Statesman Journal from Salem, Oregon on January 20, 1987 · Page 7
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Statesman Journal from Salem, Oregon · Page 7

Salem, Oregon
Issue Date:
Tuesday, January 20, 1987
Page 7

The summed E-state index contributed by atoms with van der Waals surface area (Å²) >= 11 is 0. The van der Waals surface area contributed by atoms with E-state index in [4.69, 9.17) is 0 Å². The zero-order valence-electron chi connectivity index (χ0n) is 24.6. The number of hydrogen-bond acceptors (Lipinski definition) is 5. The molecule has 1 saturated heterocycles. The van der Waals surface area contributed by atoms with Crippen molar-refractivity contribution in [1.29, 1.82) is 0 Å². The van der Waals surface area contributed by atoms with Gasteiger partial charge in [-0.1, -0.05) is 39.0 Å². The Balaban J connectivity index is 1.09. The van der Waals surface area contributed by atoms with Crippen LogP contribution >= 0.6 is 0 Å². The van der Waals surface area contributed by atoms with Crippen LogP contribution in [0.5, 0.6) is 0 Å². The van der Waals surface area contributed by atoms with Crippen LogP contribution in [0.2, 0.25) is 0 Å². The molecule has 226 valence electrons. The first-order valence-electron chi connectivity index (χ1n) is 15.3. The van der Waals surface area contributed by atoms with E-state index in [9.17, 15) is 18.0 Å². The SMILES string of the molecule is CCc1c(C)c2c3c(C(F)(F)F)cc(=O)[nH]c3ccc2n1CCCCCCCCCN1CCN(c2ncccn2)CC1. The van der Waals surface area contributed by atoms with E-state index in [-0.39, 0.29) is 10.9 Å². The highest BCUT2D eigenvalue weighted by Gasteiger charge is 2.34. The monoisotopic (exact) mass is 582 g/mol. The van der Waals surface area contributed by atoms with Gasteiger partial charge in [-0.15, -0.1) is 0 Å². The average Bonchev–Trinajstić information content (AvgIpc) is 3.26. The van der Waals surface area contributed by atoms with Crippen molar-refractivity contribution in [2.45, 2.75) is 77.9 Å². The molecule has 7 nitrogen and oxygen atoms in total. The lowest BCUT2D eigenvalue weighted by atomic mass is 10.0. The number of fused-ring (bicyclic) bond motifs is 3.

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Opinion Statesman-Journal, Salem, Ore., Tuesday, January 20, 1987, 7A Legislature considers vetoes Life resembles vintage films What the Legislature resembles most, at times, is an old movie. Like Monday, when the House Democrats accused the House Republicans of playing political games if they chose to block the override of Gov. Vic Atiyeh's vetoes. I mean, really! Politicians playing politics. Tisk, tisk. It was like a scene out of the 1940s classic, Casablanca, the one in which the Vichy police inspector, played by Claude Raines, walks into Humphrey Bogart's casino and, as he collects his winnings, says: "I'm shocked. Shocked to find there's gambling going on here." What the Democrats are doing is some not-so-shocking politicking of their own. They're trying to make sure their GOP colleagues are painted very much into a comer, the kind in which the paint won't be dry until the 1988 election rolls around. Democratic Majority Leader Shirley Gold of Portland said that if the Republicans blocked the vetoes they would be running up the cost of the session because the same bills would have to be re-introduced and passed again. No one's exactly sure just what the Republicans are going to do with the vetoes, which can be overridden by a two-thirds vote by both legislative chambers. Supposedly, they'll make a decision in a closed caucus scheduled for noon today. But the suspicion has been that ommrnm WORRIED SICK ABOUT M HWOFlHfc IET UNION! Commentary Ron Blankenbaker the Republicans, who have 29 of the 60 House votes, will sustain the vetoes. That's because of earlier strong talk by assistant Republican leader Randy Miller of Lake Oswego. He said that the GOP might retaliate against the majority Democrats for not dealing fairly on the adoption of House rules. Actually, when' it came down to action the Democrats didn't have enough votes among themselves to be as unfair as some of their members would have liked in adopting the rules. Thus, Minority Leader Larry Campbell says that the rules are not a real issue. What is, the Eugene Republican maintains, is a request by former governor Vic Atiyeh, Atiyeh's last request before departing the Capitol, Campbell says, was that his fellow Republicans sustain his vetoes. As for a claim by Gold that the Republicans will be denying people important legislation already passed MWtOXJLDljQttllllM if they sustain the vetoes, Campbell has a hefty rejoiner. He points out that House and Senate Democrats, by agreeing to bring up just nine of 32 bills vetoed by Atiyeh, have already killed two-thirds of the vetoed legislation without putting it to a vote. There are two ways the Republicans could address the veto question. One would be the substantive way, weighing each bill on its merits and voting it up or down. If this occurs, it's likely that more than just nine vetoed bills will be considered because the Republicans have as much right as the Democrats to decide which bills to consider. The other option for the House GOP is to take a procedural path in which all 29 members would vote no on the entire slate of vetoed bills. Sources say this is the more likely path because it allows them to deal flatly with the veto question without being trapped into subjective considerations about voting against bills that some of them voted in favor of in 1985. Whatever the outcome, when the veto question comes up later this week it's a safe guess that both sides will act like the Claude Raines character and try to "round up the usual suspects." Ron Blankenbaker Is a Statesman-Journal writer. His column appears live days a week. r Letters the governor Now we have the governor we have needed for a long time. We can't expect him to be a magician. Our beautiful state is mostly phased out for the working people. - I watched the beautiful inauguration with pride, as I have lived in this beautiful state for 75 years. Now we the people and the Legislature must get behind our governor. We know he can do it put our state back on the map. M. Brenenstahl Salem And so it begins . . . The governor's son holds court in his father's office, and his daughter will attend a school of her choice. The governor's ball will be in Portland, and the governor wants more than 7 million tax dollars for Portland's convention center. I breathlessly await the next three years and 364 days! Mary Lo Stoudenmeyer Salem Logic and hell Logic does not teach that if there is a heaven there must be a hell. Logic inquires, rather, if God is love, why would He permit the vast majority of mankind to be eternally tormented? The answer is simple He doesn't. Perhaps no Christian doctrine incites greater passions than this one. How relieved many would be to know the truth about the Bible hell the hidden state, not eternal torture. We believe it to be a common failing of the present and all times for people to believe certain doctrines because others did so, in whom they had confidence. Many doctrinal errors have in ignorance been promulgated by sincere individuals. Ron Miller Salem 'Piece of trash' The editorial "Women inch forward" was not an inch forward for women, but an attempt at prying men back. The premise that all 'Women who get pregnant are super-capable employees, and all males dolts who don't and would become their bosses is offensive. I believe the writer of that piece of trash owes both men and women an apology. Jerry Medlock Salem Paper's punch Salem is a political town; Oregon's seat of government. Political columnist Ron Blankenbaker serves the same function as Jack Anderson does for Washington, D.C. His column shines more light into smoke-filled rooms and dark corners than all the reporters assigned to cover the Legislature. They can't replace Ron's experience. I must say, it's not at all comforting to learn that much of the Statesman-Journal's legislative reporting is going to come from a consortium of reporters and the wire services. Such common-denominator reporting can be had in the broadcast media! The Statesman-Journal has become limp editorially and scarcely interesting to read. Gone is the seasoned, perhaps more sage, wisdom of Charles Sprague, Wes Sullivan, Bill Bebout or Jim Welch. Is it Gannett's intent to turn the Statesman-Journal into a Reader's Digest newspaper a la USA TODAY? Mary Eyre Salem Military justice I read the letter from Mike Pon-gracz, of Salem, concerning military justice, and the rights of Adm. Poindexter and Col. North under the Fifth Amendment. The writer said President Reagan should solve this problem of silence by bringing them before a military tribunal and issuing to them a direct order to furnish the answers to those questions. We do not need Inquisition-style tactics to get to the bottom of this. The authors of our Constitution felt that not learning the answers would be far better than resorting to the use of those tactics. The most probable reason Reagan has not convened a military tribunal is because he knows full well the very legal response, under provisions of Article 31 of the Uniform Code of Military Justice, he would receive. This is America. Whether in a civilian or military court, provi- About letters Trie Statesman-Journal welcomes letters Irom readers Letters to the editor must give the writers address and must be signed. They must include street address or post office box number (not for publication, but lor verification). Copies ot letters to other individuals or publications will not be published. Writers are limited to one letter a month. So more letters to the editor can be published and so they can be printed in a timely fashion, letters should not exceed 150 words. Longer letters may be published at our option, condensed or returned to the writer for condensation Letters should be sent to Letters to the Editor, Statesman-Journal, P 0. Box 13009, Salem, Ore. 97309-1036. Additional rules governing letters may be obtained upon request. ephardt, Hemp will declare sions have been made to protect our rights, even at the very costly expense of possibly allowing a heinous offender to go free. James H. Casey Dallas Mrs. Goldschmidt I was not aware Mrs. Goldschmidt was elected to office along with her husband. In a state where the economy has already hit an all-time low, I resent his request to hire her a half-time secretary at a rate of $940 a month. If he is really wanting to help the economy, let her do her own work, as many of us do. Influence is a great thing if used in the right way. He is using it to benefit his own home. Doris F. Griffin Salem 'Amerika' I just read that the film "Ameri-ka" is going to be shown on TV in February. I was shocked and horrified that my country could be so hateful as to allow the making and showing of such a hate-filled picture. What are we trying to do? Start World War III? Destroy the world? The greatest sadness in life is the lack of knowledge of the majority of American people. Our president always calls the Soviet Union the "Evil Empire." Yet no Soviet soldier has ever set foot on American soil, nor have they killed American citizens. If we really care about the love that Jesus spoke of, we should write our congressman and senators asking them to stop this vicious picture. Gladys Schubert Stayton Tho Associated Press Rep. Richard Gephardt of Missouri will announce Feb. 23 that he will seek the 1988 Democratic presidential nomination, an aide said Monday. Gephardt will officially launch his presidential campaign at St. Louis' Union Station, where President Harry S. Truman, celebrating his 1948 victory against Republican Thomas Dewey, was photographed holding up a newspaper with a headline that was wrong. Gephardt, 45, serving his sixth term representing a Richard Gephardt Jack Kemp St. Louis area district, has been an all-but-announced presidential candidate for months. He formed a presidential exploratory committee in November, launched an effort to qualify for federal matching money, and has been building a campaign organization. Rep. Jack Kemp will declare his candidacy for the 1988 Republican presidential nomination April 6, according to his spokesman. Spokesman John Buckley said Kemp, long considered a probable candidate, will formally open his campaign on that day with press conferences in Washington, in his district in Buffalo, N.Y., and in New Hampshire and Iowa, where GOP convention delegates will be chosen early next year. Kemp, a former football quarterback with the Buffalo Bills, was first elected to Congress in 1970 from a district composed of five rural and suburban counties in western New York. Nation San Francisco station will take condom ads SAN FRANCISCO (AP) - Officials at a San Francisco television station say they will accept commercials for condoms. The three major television networks and some leading magazines have refused similar advertising. Officials at KRON-TV announced plans last week to accept such advertising for a trial period. The officials said the station would require the advertisers to make a matching donation to research into AIDS, acquired immune deficiency syndrome. Public health officials, including the U.S. surgeon general, have cited condoms as the best way to prevent the spread of the disease, barring abstinence. NBC, ABC and CBS and several leading magazines have turned down condom ads recently. They have cited longstanding policies against contraceptive advertising because such ads may offend portions of their audiences. Soviet woman arrives in U.S. for treatment WASHINGTON (AP) - Soviet dissident Inna Meiman arrived from Moscow on Monday to begin cancer treatment. She said, "I've been tortured for three years" by the refusal of Soviet authorities to let her go sooner. She left behind her ill husband, Naum Meiman, 75, a mathematician and human rights activist who has been denied permission to leave the Soviet Union. "It was such anguish for me to leave alone that I can't talk about it," she said after arriving at Washington Dulles International Airport. Meiman, 54, planned to enter Georgetown University Hospital for evaluation and treatment of cancer, Jerry Strober, spokesman v - J r A 1rr AP photo Commuter traffic backs up on the Lonq Island Expressway in New York City on Monday, despite the federal holiday. A strike against the Long Island Rail Road, a commuter line, is blamed for the heavy traffic. Traffic is expected to be worse today when federal employees return to work from holiday. for the National Conference on Soviet Jewry, said. Texas prisons make room for new convicts HUNTSVILLE, Texas (AP) -The Texas prison system began accepting new convicts Monday. Weekend paroles, which pushed the inmate population number below a mandated ceiling designed to avoid overcrowding, provided the openings for inmates. The prison system closed its doors to new arrivals Friday after the inmate count exceeded a cap mandated by state law. The statute was passed in 1983 after a federal judge ordered officials to take steps to reduce overcrowding in the state's penitentiaries. Minor quake shakes San Francisco area MORGAN HILL, Calif. (AP) -A minor earthquake hit the southern San Francisco Bay area Monday. The temblor caused no damage or injury, officials said. The temblor was centered near Morgan Hill and was measured at 4.3 on the Richter scale, according to researchers at the University of California Seismographic Stations at Berkeley. CIA Director Casey still in stable condition WASHINGTON (AP) - CIA Director William Casey remains in stable condition recovering from brain surgery, Georgetown University Hospital officials said Monday. A hospital spokeswoman said there has been no change in Casey s con- W. -dition since a William Casey statement issued last week reported he was in stable condition, but experiencing speech difficulties and weakness on his right side. Casey, 73, is undergoing radiation therapy for cancer that doctors found when they removed a tumor from his brain on Dec. 18. WE REPLAC, thaw jus mm E TOE - SHEWS X i -L la af 1 00 A Auto, home or business. When glass breaks, we replace it. Many people know we're the greatest thing to ever happen to auto glass. And they're quite right. But what they dont know is that we're also the greatest thing to ever happen to commercial and residential glass replacement. Mirrors, too. Your commercial-residential needs receive the same superior service that made us famous in auto glass replacement. At Speedy we care. And we wouldn't have it any other way. In your car, home or business. Salem: 371-1777 -EFSBDY . Copyright 1986, Speedy Auto Glass